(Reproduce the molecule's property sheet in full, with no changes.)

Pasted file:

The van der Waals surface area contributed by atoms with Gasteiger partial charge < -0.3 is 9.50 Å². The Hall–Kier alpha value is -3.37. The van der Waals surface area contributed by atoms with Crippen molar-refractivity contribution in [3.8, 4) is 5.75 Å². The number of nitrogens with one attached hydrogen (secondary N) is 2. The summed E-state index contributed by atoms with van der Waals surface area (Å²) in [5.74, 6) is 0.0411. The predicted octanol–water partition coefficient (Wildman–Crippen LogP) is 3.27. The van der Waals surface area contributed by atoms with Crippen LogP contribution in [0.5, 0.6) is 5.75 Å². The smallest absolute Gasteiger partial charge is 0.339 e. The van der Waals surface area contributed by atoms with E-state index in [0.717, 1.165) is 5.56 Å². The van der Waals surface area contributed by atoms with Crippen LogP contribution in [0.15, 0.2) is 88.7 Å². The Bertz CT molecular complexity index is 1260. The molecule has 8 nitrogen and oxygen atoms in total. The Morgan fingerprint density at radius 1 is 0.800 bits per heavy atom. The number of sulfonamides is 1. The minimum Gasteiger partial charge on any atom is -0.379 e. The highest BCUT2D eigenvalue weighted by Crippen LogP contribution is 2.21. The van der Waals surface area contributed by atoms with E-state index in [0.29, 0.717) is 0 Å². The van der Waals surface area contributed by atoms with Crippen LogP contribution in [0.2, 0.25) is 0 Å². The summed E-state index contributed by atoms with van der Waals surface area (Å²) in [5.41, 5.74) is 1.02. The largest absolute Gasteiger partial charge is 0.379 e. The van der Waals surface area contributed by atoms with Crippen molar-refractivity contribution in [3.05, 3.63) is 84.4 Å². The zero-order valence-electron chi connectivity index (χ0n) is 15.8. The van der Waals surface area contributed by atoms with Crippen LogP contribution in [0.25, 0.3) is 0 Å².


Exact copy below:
The van der Waals surface area contributed by atoms with Gasteiger partial charge < -0.3 is 9.50 Å². The Hall–Kier alpha value is -3.37. The van der Waals surface area contributed by atoms with Crippen molar-refractivity contribution in [3.8, 4) is 5.75 Å². The number of nitrogens with one attached hydrogen (secondary N) is 2. The summed E-state index contributed by atoms with van der Waals surface area (Å²) in [5.74, 6) is 0.0411. The predicted octanol–water partition coefficient (Wildman–Crippen LogP) is 3.27. The van der Waals surface area contributed by atoms with Crippen LogP contribution in [0.5, 0.6) is 5.75 Å². The smallest absolute Gasteiger partial charge is 0.339 e. The van der Waals surface area contributed by atoms with E-state index in [0.717, 1.165) is 5.56 Å². The van der Waals surface area contributed by atoms with Crippen LogP contribution in [0.15, 0.2) is 88.7 Å². The Bertz CT molecular complexity index is 1260. The molecule has 8 nitrogen and oxygen atoms in total. The Morgan fingerprint density at radius 1 is 0.800 bits per heavy atom. The number of sulfonamides is 1. The minimum Gasteiger partial charge on any atom is -0.379 e. The highest BCUT2D eigenvalue weighted by Crippen LogP contribution is 2.21. The van der Waals surface area contributed by atoms with E-state index in [0.29, 0.717) is 0 Å². The van der Waals surface area contributed by atoms with Crippen LogP contribution in [0.2, 0.25) is 0 Å². The summed E-state index contributed by atoms with van der Waals surface area (Å²) in [5.41, 5.74) is 1.02. The largest absolute Gasteiger partial charge is 0.379 e. The van der Waals surface area contributed by atoms with Crippen molar-refractivity contribution in [3.05, 3.63) is 84.4 Å². The zero-order valence-electron chi connectivity index (χ0n) is 15.8. The van der Waals surface area contributed by atoms with Crippen LogP contribution in [0.25, 0.3) is 0 Å².